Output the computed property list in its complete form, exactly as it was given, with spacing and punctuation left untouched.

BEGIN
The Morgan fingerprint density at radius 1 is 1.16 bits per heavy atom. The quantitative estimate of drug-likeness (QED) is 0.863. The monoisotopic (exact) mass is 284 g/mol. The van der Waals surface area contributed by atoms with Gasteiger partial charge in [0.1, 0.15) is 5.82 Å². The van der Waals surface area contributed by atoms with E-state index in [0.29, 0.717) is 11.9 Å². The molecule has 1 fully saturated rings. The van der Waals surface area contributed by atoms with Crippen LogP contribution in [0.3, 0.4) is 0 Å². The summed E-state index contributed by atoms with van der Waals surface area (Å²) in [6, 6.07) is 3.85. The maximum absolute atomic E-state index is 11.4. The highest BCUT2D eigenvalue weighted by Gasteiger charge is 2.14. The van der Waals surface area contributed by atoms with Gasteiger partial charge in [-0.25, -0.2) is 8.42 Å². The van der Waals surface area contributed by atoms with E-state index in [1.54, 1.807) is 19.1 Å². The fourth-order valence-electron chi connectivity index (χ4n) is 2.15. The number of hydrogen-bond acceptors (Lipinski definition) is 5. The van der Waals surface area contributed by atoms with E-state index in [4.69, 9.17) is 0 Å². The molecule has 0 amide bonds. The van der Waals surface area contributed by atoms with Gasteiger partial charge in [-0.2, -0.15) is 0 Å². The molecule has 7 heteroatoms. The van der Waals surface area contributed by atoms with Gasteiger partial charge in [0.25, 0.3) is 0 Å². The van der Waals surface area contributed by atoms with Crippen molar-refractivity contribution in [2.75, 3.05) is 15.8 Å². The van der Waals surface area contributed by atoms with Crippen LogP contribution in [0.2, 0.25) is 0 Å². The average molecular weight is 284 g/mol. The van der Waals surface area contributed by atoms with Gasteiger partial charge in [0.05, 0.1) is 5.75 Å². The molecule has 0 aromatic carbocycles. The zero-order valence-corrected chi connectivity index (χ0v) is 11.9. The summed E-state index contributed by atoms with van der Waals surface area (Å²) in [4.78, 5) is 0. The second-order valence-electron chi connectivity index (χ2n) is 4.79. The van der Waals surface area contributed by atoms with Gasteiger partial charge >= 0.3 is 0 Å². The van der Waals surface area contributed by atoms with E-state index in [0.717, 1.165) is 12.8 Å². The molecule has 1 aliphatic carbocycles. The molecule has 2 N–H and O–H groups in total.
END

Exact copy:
The Morgan fingerprint density at radius 1 is 1.16 bits per heavy atom. The quantitative estimate of drug-likeness (QED) is 0.863. The monoisotopic (exact) mass is 284 g/mol. The van der Waals surface area contributed by atoms with Gasteiger partial charge in [0.1, 0.15) is 5.82 Å². The van der Waals surface area contributed by atoms with E-state index in [0.29, 0.717) is 11.9 Å². The molecule has 1 fully saturated rings. The van der Waals surface area contributed by atoms with Crippen LogP contribution in [0.3, 0.4) is 0 Å². The summed E-state index contributed by atoms with van der Waals surface area (Å²) in [6, 6.07) is 3.85. The maximum absolute atomic E-state index is 11.4. The highest BCUT2D eigenvalue weighted by Gasteiger charge is 2.14. The van der Waals surface area contributed by atoms with Gasteiger partial charge in [-0.25, -0.2) is 8.42 Å². The van der Waals surface area contributed by atoms with E-state index in [1.54, 1.807) is 19.1 Å². The fourth-order valence-electron chi connectivity index (χ4n) is 2.15. The number of hydrogen-bond acceptors (Lipinski definition) is 5. The van der Waals surface area contributed by atoms with E-state index in [4.69, 9.17) is 0 Å². The molecule has 0 amide bonds. The van der Waals surface area contributed by atoms with Gasteiger partial charge in [-0.2, -0.15) is 0 Å². The molecule has 7 heteroatoms. The van der Waals surface area contributed by atoms with Gasteiger partial charge in [0.25, 0.3) is 0 Å². The van der Waals surface area contributed by atoms with Crippen molar-refractivity contribution in [2.75, 3.05) is 15.8 Å². The van der Waals surface area contributed by atoms with Crippen LogP contribution in [0.2, 0.25) is 0 Å². The average molecular weight is 284 g/mol. The van der Waals surface area contributed by atoms with Gasteiger partial charge in [0.05, 0.1) is 5.75 Å². The molecule has 0 aromatic carbocycles. The zero-order valence-corrected chi connectivity index (χ0v) is 11.9. The summed E-state index contributed by atoms with van der Waals surface area (Å²) in [4.78, 5) is 0. The second-order valence-electron chi connectivity index (χ2n) is 4.79. The van der Waals surface area contributed by atoms with Gasteiger partial charge >= 0.3 is 0 Å². The van der Waals surface area contributed by atoms with E-state index in [0.717, 1.165) is 12.8 Å². The molecule has 1 aliphatic carbocycles. The molecule has 2 N–H and O–H groups in total.